Just saw this “Most people have the will to win, few have the will to prepare to win.”
Bobby Knight (who’s that?) This seems suited to the topic in my mind, as people ask the 3 questions in the title a lot. So much of coaching is preparing to win, together. One aspect is clarity about what is on offer.
Let’s see how I can use – and reuse – this blog entry as a container for these 3 questions.
First, comments from observers
Your coaching presence creates a very safe space for your clients. Very strong use of acknowledgment and accessing intuition in your coaching sessions. // Good job of building trust and rapport with client at the beginning. Strong active listening and acknowledgment. You trusted your inner knowing about talking about what was going on in your own body, and asking what is going on in your client’s body. Lots of laughter and humor in this session. // Good job in asking questions that supported the client to release her nervousness, and build trust for the session. Active listening and acknowledgment were strong in this session. This showed the power of coaching in a short time frame, as there was a clear request for action. // Good check-in and clearing at beginning. Great listening, allowing the client to speak fully about what is on her mind. Very aligned with pace and rhythm of client. // Started session with asking for agenda and also what the client wanted to have happen by the end – very powerful. Strong use of celebrating successes. Lots of open-ended questions which were very beneficial for the client.// You kept her on track—great active listening with focus. Good questions! //
My Coaching Process
very in the moment // dialogue // mirroring back // I ask to be directed (feedback, suggestions, helpful models, assignments, re-framing, game) // notice the intention at the beginning of each series or session then at the end notice if and how we met that intention or brought something of greater value into being // very like Open Space Technology with it’s 4 principles and 1 law and spirit of responsibility and passion // very like craniosacral in its deep quite presence to holding the space for one’s own system to guide and release and engage // very like dialogue in exquisite attention to what is unfolding in the moment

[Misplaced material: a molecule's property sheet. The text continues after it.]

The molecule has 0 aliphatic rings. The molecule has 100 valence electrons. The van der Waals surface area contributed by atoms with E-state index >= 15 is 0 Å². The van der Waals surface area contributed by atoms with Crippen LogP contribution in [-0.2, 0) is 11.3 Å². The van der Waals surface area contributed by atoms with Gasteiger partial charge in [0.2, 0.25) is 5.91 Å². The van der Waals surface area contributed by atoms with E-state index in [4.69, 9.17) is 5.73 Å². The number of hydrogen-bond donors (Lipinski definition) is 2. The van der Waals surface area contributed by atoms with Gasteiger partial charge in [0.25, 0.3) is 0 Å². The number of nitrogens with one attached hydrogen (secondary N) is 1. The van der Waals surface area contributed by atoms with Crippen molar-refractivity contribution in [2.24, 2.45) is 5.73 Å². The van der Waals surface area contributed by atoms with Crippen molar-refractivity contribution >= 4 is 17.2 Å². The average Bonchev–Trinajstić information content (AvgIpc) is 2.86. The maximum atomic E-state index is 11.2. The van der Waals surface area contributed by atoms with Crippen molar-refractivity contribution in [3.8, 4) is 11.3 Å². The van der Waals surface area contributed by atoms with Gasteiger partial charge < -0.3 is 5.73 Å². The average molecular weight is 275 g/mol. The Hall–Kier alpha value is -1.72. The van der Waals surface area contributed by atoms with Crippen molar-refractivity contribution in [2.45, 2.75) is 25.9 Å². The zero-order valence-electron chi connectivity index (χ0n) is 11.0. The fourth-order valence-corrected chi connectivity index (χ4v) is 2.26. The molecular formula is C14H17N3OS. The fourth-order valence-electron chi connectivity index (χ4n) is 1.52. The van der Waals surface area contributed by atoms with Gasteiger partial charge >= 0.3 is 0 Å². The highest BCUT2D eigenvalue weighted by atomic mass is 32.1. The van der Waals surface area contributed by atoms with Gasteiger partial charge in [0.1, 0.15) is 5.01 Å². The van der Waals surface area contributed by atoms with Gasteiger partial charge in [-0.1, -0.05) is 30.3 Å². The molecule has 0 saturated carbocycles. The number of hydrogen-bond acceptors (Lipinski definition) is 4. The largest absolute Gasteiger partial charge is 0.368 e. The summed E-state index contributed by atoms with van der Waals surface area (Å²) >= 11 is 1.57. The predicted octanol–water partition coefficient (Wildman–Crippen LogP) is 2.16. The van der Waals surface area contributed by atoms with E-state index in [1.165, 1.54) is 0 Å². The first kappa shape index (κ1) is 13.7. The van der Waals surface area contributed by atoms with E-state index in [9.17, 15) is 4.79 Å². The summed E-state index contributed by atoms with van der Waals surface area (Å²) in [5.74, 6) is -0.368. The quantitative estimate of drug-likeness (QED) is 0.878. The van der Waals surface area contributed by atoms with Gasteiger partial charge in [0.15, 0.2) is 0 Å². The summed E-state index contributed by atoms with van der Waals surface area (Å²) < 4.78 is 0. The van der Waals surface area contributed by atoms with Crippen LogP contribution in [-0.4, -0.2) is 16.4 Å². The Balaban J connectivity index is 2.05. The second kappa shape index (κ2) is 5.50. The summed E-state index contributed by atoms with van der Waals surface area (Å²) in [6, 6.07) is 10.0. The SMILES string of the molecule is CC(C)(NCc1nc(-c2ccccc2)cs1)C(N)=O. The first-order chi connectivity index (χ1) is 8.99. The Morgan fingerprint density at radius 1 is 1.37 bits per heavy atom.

My Coaching Models
For me this sounds rigid. Each session or client may call on another model. Models are useful only as far as they are useful. If it’s needed i’ve come up with it in a moment (like my bio earlier in the blog). If it’s not asked for (like the bio) I have no interest at all in creating one.
It also sounds like giving [false] assurances of “safety” when the felt sense of safety and motion are, in my opinion, far more valuable, and in fact what I excel in, I am told. It’s certainly a place I put a lot of attention in a professional setting.
People have suggested that I take the letters of the words “in the moment” and create a story of coaching from this principle which is very important to me. For whatever reason, this concept is de-motivating. If I hit on a model-naming process that is motivating, I will post it here.
I’m almost more comfortable with a process-based model … like brain-based coaching, or research coaching. These are models of processes I’m happy to use. They link back to the professor-identity/role I know very well.
My Coaching Style
I create space soulfulspace, I use a lot of humor, I connect at a deep level with my client in the place they have invited my presence. People say I am intuitive. What I say is that I use my body a lot as guidance in the moment. I speak about these messages to the degree the client gives me permission.
I have very strong logical skills which I generally downplay in coaching but which I’m happy to access when asked. One of my favorite pages in my welcome pack is my “101+ things I offer you”. Mostly I put it out there to let clients know that if they ask I will be more than happy to do any of those things.
It is THEY/YOU/The CLIENT who direct(s) the process.